Multimodal Robot Programming by Demonstration: A Preliminary Exploration

by   Gopika Ajaykumar, et al.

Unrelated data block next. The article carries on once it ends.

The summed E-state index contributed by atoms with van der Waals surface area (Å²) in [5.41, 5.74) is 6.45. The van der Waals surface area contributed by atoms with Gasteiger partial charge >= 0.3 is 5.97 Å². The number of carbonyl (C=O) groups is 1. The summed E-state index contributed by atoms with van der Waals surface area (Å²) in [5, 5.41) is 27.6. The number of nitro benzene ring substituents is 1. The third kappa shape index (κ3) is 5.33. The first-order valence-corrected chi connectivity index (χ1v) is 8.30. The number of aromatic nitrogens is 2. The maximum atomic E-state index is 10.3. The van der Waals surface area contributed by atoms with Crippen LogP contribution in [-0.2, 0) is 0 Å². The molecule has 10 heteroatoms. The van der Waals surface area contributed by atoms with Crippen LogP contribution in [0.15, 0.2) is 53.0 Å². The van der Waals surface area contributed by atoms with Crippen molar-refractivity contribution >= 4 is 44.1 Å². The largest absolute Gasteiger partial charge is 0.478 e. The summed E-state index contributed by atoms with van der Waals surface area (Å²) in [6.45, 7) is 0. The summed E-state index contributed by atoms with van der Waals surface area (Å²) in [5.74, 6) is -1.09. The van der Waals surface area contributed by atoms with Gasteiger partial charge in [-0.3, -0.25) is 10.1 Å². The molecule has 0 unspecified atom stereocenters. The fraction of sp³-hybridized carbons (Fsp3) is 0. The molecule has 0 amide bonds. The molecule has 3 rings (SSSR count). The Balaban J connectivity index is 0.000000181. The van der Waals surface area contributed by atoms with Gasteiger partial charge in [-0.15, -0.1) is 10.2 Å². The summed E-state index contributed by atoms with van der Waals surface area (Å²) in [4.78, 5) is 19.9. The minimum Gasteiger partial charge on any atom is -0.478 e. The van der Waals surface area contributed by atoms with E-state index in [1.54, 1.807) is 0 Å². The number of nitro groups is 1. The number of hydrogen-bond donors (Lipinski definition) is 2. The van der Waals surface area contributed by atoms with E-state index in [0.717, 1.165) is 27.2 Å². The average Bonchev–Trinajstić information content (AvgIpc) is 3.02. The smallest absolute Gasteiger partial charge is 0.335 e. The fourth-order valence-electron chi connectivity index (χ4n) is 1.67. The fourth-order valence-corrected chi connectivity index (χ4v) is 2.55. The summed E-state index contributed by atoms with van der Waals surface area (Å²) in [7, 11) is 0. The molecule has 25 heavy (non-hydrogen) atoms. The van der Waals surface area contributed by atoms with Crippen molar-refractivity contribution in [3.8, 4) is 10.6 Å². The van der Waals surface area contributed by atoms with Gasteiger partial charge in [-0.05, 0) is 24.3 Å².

Recent years have seen a growth in the number of industrial robots working closely with end-users such as factory workers. This growing use of collaborative robots has been enabled in part due to the availability of end-user robot programming methods that allow users who are not robot programmers to teach robots task actions. Programming by Demonstration (PbD) is one such end-user programming method that enables users to bypass the complexities of specifying robot motions using programming languages by instead demonstrating the desired robot behavior. Demonstrations are often provided by physically guiding the robot through the motions required for a task action in a process known as kinesthetic teaching. Kinesthetic teaching enables users to directly demonstrate task behaviors in the robot's configuration space, making it a popular end-user robot programming method for collaborative robots known for its low cognitive burden. However, because kinesthetic teaching restricts the programmer's teaching to motion demonstrations, it fails to leverage information from other modalities that humans naturally use when providing physical task demonstrations to one other, such as gaze and speech. Incorporating multimodal information into the traditional kinesthetic programming workflow has the potential to enhance robot learning by highlighting critical aspects of a program, reducing ambiguity, and improving situational awareness for the robot learner and can provide insight into the human programmer's intent and difficulties. In this extended abstract, we describe a preliminary study on multimodal kinesthetic demonstrations and future directions for using multimodal demonstrations to enhance robot learning and user programming experiences.


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